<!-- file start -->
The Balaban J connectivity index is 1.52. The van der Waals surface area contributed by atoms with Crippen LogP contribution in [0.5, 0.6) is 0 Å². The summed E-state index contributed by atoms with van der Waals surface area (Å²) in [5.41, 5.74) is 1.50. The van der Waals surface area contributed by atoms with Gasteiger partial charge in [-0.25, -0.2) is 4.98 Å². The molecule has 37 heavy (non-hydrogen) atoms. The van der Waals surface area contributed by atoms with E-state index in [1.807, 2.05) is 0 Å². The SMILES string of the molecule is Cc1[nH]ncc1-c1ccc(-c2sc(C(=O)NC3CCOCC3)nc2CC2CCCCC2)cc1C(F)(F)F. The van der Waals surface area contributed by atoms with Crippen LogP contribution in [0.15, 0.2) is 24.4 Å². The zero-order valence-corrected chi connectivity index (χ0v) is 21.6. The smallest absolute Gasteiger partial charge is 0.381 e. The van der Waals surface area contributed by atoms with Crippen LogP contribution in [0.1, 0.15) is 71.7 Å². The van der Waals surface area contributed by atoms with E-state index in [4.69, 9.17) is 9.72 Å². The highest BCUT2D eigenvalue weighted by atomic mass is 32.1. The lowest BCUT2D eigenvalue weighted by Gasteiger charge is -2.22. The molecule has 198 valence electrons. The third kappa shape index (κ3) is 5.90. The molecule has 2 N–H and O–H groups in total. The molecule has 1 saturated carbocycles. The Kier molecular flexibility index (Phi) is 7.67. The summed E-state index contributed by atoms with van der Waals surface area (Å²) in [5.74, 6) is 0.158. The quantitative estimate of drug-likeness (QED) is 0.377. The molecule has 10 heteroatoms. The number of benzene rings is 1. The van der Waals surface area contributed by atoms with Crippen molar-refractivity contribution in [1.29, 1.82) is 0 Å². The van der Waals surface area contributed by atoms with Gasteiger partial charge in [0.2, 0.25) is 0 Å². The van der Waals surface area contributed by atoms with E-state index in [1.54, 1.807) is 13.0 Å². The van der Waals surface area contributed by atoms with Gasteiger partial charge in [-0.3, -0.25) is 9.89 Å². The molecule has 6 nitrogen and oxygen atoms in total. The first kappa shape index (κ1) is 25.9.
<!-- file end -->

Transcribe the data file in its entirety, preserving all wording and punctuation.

The Balaban J connectivity index is 1.52. The van der Waals surface area contributed by atoms with Crippen LogP contribution in [0.5, 0.6) is 0 Å². The summed E-state index contributed by atoms with van der Waals surface area (Å²) in [5.41, 5.74) is 1.50. The van der Waals surface area contributed by atoms with Gasteiger partial charge in [-0.25, -0.2) is 4.98 Å². The molecule has 37 heavy (non-hydrogen) atoms. The van der Waals surface area contributed by atoms with E-state index in [1.807, 2.05) is 0 Å². The SMILES string of the molecule is Cc1[nH]ncc1-c1ccc(-c2sc(C(=O)NC3CCOCC3)nc2CC2CCCCC2)cc1C(F)(F)F. The van der Waals surface area contributed by atoms with Crippen LogP contribution in [0.15, 0.2) is 24.4 Å². The zero-order valence-corrected chi connectivity index (χ0v) is 21.6. The smallest absolute Gasteiger partial charge is 0.381 e. The van der Waals surface area contributed by atoms with Crippen LogP contribution in [0.1, 0.15) is 71.7 Å². The van der Waals surface area contributed by atoms with E-state index in [4.69, 9.17) is 9.72 Å². The highest BCUT2D eigenvalue weighted by atomic mass is 32.1. The lowest BCUT2D eigenvalue weighted by Gasteiger charge is -2.22. The molecule has 198 valence electrons. The third kappa shape index (κ3) is 5.90. The molecule has 2 N–H and O–H groups in total. The molecule has 1 saturated carbocycles. The Kier molecular flexibility index (Phi) is 7.67. The summed E-state index contributed by atoms with van der Waals surface area (Å²) in [5.74, 6) is 0.158. The quantitative estimate of drug-likeness (QED) is 0.377. The molecule has 10 heteroatoms. The number of benzene rings is 1. The van der Waals surface area contributed by atoms with Crippen molar-refractivity contribution in [1.29, 1.82) is 0 Å². The van der Waals surface area contributed by atoms with Gasteiger partial charge in [0.2, 0.25) is 0 Å². The van der Waals surface area contributed by atoms with E-state index in [1.54, 1.807) is 13.0 Å². The van der Waals surface area contributed by atoms with Gasteiger partial charge in [-0.3, -0.25) is 9.89 Å². The molecule has 6 nitrogen and oxygen atoms in total. The first kappa shape index (κ1) is 25.9.